[LINK] Will humans be banned from driving?

Bernard Robertson-Dunn brd at iimetro.com.au
Wed Jun 1 23:11:33 AEST 2016

On 1/06/2016 6:01 PM, Frank O'Connor wrote:
> And I take your comments regarding your engineering expertise advisedly, but am at a loss for your refusal to admit that over time vehicle safety and controllability has been improved by previous incremental engineering, automation and technological improvements, and your averral that future incremental technological improvements are not likely to occur or be of benefit.

You are missing my point. Yes technology has improved many things, yes
automation is fantastic and can do things humans can and will never do,
yes there will be more developments, yes there will be benefits.

However three things.

1. The problem autonomous vehicles might solve (whatever that is, I'm
not sure it's been fully stated and/or been ranked against other
problems), may actually be better solved some other way.

2. An end goal of all vehicles being fully autonomous may not be
technologically possible and/or cost effective.

3. They may not be socially acceptable.
> Bottom line: To what extent is your position a function of your engineering expertise,

>  and to what extent is it a function of your bias toward direct personal control of whatever technology you use. (I’m assuming you enjoy driving and cars.)

I use whatever technology best suits my needs. I use public transport,
cycle, walk, taxis and my own car, whichever makes sense.

> Finally, as I said … I see the whole fazing humans out of the equation as an incremental development, over decades, rather than anything that’s gonna happen overnight. But with the road toll pretty much stymied (for the last 20 years)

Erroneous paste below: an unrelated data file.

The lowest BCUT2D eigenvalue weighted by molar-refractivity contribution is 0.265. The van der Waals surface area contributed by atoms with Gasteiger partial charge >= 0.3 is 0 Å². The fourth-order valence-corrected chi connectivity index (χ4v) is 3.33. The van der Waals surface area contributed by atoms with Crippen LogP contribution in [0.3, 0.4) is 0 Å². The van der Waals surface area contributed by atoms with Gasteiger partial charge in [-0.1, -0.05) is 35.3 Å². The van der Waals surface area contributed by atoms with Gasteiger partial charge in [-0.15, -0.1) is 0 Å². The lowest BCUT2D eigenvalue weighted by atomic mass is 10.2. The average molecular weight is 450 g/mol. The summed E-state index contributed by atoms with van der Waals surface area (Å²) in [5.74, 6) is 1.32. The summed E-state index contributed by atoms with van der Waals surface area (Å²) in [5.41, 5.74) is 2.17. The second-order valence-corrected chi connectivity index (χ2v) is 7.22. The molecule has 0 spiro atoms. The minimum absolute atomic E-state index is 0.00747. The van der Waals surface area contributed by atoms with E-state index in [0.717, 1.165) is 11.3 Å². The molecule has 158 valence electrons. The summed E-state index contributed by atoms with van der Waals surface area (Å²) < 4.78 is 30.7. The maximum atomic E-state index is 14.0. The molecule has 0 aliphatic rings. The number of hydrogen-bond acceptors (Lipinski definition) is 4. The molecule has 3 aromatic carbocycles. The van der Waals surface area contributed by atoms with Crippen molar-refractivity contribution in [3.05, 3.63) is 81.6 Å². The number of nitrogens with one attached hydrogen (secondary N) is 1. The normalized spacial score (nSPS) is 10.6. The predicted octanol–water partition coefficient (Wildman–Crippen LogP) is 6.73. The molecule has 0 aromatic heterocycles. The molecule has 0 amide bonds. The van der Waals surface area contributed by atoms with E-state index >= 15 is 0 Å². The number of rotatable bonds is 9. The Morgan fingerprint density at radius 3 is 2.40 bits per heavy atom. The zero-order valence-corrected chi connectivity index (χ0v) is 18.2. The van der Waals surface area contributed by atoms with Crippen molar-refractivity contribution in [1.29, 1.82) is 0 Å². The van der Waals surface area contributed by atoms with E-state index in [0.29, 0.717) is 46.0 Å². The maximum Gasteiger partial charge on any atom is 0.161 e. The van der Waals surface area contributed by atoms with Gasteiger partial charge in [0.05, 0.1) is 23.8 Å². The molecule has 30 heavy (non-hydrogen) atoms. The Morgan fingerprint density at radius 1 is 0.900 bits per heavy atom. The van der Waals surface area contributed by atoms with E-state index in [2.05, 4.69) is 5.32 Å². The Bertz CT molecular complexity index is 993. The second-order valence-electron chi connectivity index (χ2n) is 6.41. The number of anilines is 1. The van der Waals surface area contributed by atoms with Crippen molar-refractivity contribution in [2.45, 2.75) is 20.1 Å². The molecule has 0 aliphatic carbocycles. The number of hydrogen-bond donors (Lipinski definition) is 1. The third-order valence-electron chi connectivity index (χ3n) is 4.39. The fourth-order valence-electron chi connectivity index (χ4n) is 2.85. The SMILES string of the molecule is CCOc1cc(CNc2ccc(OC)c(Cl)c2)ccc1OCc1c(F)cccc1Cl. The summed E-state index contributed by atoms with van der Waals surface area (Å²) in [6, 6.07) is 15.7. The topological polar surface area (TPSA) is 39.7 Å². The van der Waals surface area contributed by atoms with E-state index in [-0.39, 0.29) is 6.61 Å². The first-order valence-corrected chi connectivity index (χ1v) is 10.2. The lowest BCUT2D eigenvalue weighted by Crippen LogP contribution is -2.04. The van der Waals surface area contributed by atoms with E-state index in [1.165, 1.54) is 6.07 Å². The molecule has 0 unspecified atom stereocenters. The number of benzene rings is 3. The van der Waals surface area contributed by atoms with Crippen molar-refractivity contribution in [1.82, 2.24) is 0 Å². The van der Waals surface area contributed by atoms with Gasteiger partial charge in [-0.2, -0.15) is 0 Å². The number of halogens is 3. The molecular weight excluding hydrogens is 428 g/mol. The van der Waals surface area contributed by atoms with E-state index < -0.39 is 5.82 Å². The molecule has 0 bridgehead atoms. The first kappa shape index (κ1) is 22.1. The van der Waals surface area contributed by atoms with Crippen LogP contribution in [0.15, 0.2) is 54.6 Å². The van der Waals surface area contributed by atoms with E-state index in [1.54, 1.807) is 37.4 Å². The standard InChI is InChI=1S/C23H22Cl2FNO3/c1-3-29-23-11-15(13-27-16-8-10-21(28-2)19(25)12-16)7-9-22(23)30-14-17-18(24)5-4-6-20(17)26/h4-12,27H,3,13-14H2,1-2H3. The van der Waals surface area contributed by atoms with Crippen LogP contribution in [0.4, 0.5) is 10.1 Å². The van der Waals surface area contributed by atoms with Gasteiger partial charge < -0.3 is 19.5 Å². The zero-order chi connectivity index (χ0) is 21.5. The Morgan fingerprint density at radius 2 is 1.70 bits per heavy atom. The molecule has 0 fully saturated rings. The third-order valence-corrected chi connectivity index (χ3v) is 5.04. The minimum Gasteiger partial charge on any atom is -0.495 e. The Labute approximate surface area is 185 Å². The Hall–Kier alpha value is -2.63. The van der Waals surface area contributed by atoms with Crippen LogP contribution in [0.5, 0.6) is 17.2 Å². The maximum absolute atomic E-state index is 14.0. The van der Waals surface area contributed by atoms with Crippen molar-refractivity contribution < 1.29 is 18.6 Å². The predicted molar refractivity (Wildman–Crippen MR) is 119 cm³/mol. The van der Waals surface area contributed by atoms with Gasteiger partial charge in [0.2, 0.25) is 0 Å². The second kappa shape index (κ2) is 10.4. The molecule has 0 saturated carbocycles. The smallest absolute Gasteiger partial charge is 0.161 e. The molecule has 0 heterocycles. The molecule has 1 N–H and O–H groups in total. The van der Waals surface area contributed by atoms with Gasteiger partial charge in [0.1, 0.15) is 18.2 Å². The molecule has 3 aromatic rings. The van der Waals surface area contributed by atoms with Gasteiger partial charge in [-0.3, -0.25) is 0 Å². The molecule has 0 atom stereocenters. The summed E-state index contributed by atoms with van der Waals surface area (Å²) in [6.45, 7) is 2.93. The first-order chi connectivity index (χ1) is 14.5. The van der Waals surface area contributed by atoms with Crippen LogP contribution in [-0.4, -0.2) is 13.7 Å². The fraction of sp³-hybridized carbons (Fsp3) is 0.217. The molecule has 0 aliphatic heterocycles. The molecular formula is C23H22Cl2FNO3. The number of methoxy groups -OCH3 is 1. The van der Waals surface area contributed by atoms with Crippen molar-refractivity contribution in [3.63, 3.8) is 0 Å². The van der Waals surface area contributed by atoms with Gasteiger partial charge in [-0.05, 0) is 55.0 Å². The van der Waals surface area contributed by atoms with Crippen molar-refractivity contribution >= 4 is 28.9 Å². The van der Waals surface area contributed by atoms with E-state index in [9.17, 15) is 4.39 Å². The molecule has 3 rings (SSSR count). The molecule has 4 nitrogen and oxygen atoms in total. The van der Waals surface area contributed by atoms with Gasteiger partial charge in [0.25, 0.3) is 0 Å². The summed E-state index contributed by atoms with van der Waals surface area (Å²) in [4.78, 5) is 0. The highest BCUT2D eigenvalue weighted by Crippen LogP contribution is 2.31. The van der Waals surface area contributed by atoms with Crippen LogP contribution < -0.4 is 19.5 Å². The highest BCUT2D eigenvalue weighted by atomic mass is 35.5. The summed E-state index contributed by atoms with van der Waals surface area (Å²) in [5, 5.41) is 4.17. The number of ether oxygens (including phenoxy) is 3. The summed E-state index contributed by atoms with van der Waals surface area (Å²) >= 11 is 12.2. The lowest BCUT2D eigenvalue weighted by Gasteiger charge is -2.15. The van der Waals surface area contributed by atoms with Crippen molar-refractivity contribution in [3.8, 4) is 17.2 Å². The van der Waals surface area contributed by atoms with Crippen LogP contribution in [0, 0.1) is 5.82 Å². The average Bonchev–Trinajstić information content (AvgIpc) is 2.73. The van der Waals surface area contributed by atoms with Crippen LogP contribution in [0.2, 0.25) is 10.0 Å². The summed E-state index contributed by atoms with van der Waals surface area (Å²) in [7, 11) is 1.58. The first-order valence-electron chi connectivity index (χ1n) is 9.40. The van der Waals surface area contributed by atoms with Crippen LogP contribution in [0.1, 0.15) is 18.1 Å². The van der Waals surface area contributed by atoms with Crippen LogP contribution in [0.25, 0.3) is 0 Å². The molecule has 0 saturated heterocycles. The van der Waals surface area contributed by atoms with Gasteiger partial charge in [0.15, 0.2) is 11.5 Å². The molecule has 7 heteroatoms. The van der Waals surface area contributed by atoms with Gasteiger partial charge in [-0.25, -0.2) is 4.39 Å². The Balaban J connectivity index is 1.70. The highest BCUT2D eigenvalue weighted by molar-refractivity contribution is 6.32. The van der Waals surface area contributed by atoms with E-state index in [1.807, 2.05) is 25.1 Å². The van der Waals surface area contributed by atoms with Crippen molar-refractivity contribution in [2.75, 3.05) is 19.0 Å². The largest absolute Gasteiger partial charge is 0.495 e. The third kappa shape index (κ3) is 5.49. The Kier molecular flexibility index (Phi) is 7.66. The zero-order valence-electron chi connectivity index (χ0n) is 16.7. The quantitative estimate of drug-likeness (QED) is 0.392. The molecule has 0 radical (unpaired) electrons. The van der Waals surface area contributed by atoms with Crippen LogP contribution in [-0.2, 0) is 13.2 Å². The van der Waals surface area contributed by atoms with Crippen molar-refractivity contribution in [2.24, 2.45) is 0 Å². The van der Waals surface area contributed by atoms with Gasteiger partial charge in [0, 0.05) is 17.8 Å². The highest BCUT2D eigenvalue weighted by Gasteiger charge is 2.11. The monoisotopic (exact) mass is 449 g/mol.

Table 1
1970-1982 road deaths were over 1000/year peaking in 1978 at 1384
The latest year reported, 2014 was 303.

Deaths per 1000 persons
1978   0.27 (population 5,054,000)
2014   0.04 (population 7,517,000)

Total crashes
1974 128,842 (Peak)
2014   36,981

Crashes per 1000 persons
1978   26.3 (population 4,894,000)
2014     4.9 (population 7,517,000)

The pdf has a range of other statistics, all of which show a reduction
to approximately one tenth of those in 1970 and to a third of those in
the early 1990s 


> at the same level, and more people and more vehicles and more traffic, and hence more traffic jams, and less money for more roads and infrastructure … the accident rate and transport problems generally are likely to increase without technological developments to forestall it.
> And a natural development or use of all those developments and improvements, will be autonomous robotic cars.

IMHO, just not full autonomous.

> Just my 2 cents worth, Bernard … but it does seem to run against type when you, of all people, come up with a Luddite position like this on pretty weak grounds.

Ha! Luddite position? I think not. My view is that incremental changes
will take us only so far. Look out for black swans and disruptive
technologies - not a natural development.

> Sorry, but you’re pissing against the wind on this one, Mate  …

Maybe, but I've seen too many technology predictions go seriously wrong.
In fact I study the subject. If you are interested, you could do worse
than read Why Things Bite Back: Technology and the Revenge of Unintended
Consequences by Edward Tenner
> Feel free to continue disagreeing though.         :)

You're too kind.




Bernard Robertson-Dunn
Sydney Australia
email: brd at iimetro.com.au
web:   www.drbrd.com
web:   www.problemsfirst.com
Blog:  www.problemsfirst.com/blog

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